Wednesday is National Grammar Day, which isn't a bank holiday but may be cause to celebrate or hide if you're a journalist. I asked a handful of journalists about their own grammar pet peeves. They range from the very specific to the broader wish that we used grammar to spread peace, not war. What are yours? Email or tweet them at me and I'll share tomorrow, in time for the big day. (Update: Here are the results!)

Janice Cane, copy chief, The Atlantic: "Besides the popular its-versus-it's issue (at a previous job, I once had to stop someone from correcting the right form, not to the wrong form but to a whole new word: its'), my biggest pet peeve lately is when writers attach hyphens to adverbs ending in -ly. Somehow, the fact that those two letters are the hyphen has been lost, or misunderstood, or willfully ignored (not willfully-ignored). I find myself highly irritated (not highly-irritated) by this. It's easy enough to take that hyphen out, but I just don't understand why the problem has proliferated to the degree it has lately. I suppose hyphens are contagious!"

Richard Prince, columnist, The Maynard Institute: "The language is changing, so 'impact' as a verb is now recognized. But 'that' instead of 'who' to refer to people is still grammatically incorrect, but much too common. And I don't get this new phenomenon of beginning sentences with 'so,' when you're not stating the reason something took place. And, on race, using 'black' as a noun."

Susan Bullard, associate professor, College of Journalism and Mass Communications, University of Nebraska-Lincoln: "For me, it's apostrophe misuse. More of a punctuation thing than grammar, I suppose. But it's not that hard to remember that generally you don't need apostrophes for plurals. They indicate possession. Yet, you see these all the time. And of course, its vs. it's, too. I made that mistake years ago as a very young reporter. An English teacher wrote me a letter admonishing me. I was mortified and make myself say, Do I want it is before I stick that little apostrophe in. Everyone should ask if they want it is before they use an apostrophe."

Penny Carnathan, Tampa Bay Times garden writer: "I've got a lot of them! The biggest, particularly in writing, is misplaced modifiers because not only do they make the meaning of what you've written unclear, they can totally confuse the reader -- unless one interpretation is so ridiculous, it's obvious what the writer intended. An example of the former: She said after the workshop she'll plant her own organic garden. (Did she make that statement after the workshop, or does she plan to start digging immediately after the workshop?) An example of the latter: Billowing in the sky, we watched the storm clouds gather. (Unless we've shuffled off this mortal coil, we can't possibly billow in the sky. Correct: Billowing in the sky, the storm clouds gathered as we watched.) The simple way to avoid this is to put your descriptive phrase or clause as close as possible to what you're describing."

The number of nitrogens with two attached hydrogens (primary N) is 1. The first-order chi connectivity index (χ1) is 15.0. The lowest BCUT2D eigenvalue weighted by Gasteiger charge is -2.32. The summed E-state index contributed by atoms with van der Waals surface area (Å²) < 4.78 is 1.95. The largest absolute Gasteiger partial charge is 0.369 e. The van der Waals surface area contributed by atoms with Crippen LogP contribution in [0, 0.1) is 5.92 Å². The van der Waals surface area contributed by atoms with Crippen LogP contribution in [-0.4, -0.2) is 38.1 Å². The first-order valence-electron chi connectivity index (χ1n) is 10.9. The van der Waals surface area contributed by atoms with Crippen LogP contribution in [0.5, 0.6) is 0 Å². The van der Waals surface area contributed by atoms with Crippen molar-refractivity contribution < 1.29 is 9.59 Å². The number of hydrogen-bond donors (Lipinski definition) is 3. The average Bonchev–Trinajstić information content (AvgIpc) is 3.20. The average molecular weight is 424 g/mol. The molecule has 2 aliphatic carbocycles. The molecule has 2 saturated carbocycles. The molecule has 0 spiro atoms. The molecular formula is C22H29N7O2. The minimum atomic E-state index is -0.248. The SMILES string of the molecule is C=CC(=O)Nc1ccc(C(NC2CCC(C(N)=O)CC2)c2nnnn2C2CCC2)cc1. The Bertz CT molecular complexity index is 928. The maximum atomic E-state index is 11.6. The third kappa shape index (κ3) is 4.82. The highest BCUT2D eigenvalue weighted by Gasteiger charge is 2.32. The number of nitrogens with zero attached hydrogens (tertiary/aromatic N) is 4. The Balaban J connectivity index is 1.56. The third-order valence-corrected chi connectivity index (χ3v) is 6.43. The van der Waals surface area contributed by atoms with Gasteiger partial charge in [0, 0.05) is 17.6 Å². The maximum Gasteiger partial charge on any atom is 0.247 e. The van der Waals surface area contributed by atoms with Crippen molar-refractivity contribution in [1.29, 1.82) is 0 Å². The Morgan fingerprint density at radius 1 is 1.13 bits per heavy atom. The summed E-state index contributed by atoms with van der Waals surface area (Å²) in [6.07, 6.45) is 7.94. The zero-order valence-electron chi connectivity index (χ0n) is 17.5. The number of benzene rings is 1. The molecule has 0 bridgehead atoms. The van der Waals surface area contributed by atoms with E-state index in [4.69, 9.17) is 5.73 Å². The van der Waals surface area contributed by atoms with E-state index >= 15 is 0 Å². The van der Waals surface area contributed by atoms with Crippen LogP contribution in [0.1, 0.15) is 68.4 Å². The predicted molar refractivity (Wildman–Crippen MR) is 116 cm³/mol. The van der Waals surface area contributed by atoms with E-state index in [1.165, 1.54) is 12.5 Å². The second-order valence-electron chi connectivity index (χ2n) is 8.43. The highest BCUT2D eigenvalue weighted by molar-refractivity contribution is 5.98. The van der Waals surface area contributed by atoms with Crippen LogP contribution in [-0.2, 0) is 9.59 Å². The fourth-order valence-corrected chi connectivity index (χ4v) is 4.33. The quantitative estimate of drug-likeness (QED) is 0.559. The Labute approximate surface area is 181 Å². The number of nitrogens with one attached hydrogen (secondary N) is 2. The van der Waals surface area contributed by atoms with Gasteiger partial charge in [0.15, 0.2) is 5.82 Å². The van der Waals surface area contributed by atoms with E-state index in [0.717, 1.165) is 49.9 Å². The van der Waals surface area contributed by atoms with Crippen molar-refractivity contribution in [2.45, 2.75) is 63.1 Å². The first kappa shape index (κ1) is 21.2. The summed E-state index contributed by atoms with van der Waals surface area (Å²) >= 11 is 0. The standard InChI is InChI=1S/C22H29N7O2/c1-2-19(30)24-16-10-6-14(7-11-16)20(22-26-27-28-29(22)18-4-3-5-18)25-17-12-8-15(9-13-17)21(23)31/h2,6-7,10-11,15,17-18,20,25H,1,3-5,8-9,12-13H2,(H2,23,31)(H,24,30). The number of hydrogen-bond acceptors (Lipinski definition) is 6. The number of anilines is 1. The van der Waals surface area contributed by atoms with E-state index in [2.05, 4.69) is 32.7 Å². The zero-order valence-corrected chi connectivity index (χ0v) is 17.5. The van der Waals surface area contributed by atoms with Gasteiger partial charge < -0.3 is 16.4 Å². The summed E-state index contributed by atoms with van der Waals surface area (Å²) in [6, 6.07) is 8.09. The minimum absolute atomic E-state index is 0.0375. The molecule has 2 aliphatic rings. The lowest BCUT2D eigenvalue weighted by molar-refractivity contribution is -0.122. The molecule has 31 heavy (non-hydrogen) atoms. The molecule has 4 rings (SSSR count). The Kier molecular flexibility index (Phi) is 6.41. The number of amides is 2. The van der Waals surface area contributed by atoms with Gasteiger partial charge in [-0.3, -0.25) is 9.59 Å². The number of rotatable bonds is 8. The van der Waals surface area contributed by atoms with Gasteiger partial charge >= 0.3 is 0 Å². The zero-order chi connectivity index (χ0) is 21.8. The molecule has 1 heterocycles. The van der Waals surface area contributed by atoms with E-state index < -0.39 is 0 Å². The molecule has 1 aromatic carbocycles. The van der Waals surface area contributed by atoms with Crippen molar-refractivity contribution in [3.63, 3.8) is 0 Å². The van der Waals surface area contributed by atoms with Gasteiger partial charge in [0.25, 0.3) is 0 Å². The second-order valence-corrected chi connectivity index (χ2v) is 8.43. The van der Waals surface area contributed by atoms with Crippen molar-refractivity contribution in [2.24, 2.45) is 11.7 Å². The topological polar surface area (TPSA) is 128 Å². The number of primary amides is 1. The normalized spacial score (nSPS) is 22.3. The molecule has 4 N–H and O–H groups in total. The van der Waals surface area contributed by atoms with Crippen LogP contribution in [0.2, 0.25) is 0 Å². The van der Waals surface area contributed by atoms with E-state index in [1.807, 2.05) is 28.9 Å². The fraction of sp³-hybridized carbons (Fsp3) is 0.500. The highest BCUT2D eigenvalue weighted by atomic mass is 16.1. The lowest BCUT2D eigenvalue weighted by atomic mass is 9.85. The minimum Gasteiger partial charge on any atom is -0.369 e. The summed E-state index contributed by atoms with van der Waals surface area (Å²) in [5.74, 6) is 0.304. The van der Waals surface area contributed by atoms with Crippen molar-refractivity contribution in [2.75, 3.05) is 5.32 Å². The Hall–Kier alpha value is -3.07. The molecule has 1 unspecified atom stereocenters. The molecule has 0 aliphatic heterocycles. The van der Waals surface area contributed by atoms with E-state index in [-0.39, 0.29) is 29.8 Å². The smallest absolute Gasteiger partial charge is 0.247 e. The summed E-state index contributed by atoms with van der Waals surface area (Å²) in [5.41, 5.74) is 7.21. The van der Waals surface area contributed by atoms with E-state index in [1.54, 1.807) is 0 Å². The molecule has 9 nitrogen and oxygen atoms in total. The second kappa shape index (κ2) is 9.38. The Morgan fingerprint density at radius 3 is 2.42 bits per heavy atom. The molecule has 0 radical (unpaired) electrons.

Some Poynter folks also shared their pet peeves:

Roy Peter Clark, vice president and senior scholar, Poynter: "My only grammar peeve is with crotchety people who try to impose their historically incorrect prescriptions on the heads of innocent writers. Among the worst crotchets: ending sentences with prepositions; beginning a sentence with and or but; splitting infinitives. In the spirit of Mr. Spock, I would encourage writers to boldly go where grammarians would keep them out."

Rick Edmonds, researcher and writer, Poynter: "Hard to beat the dangling participle -- should refer to the subject of the sentence, not just vaguely hang there. I've given up on split infinitives."

Vicki Krueger, director of interactive learning, Poynter: "I believe that we should focus on the communication part of grammar rather than pick at usage. We should be inclusive, not judgmental. Just like manners should really be about making people feel welcome, but we tend to lord 'poor manners' over people."

If you want to celebrate tomorrow, has a whole list of ways to do so. The site also has links to other sites celebrating the day, including The Society for the Promotion of Good Grammar.

You can also join Bullard tomorrow for a Webinar, "National Grammar Day 2015." For a discount, use this code: 15PPGRAM50. If you can't make it, News U also has the self-directed course "Language Primer: Basics of Grammar, Punctuation and Word Use."

Also, the American Copy Editors Society is having an #ACESchat on Twitter tomorrow with Kory Stamper of Merriam-Webster. They also have an annual grammar haiku contest.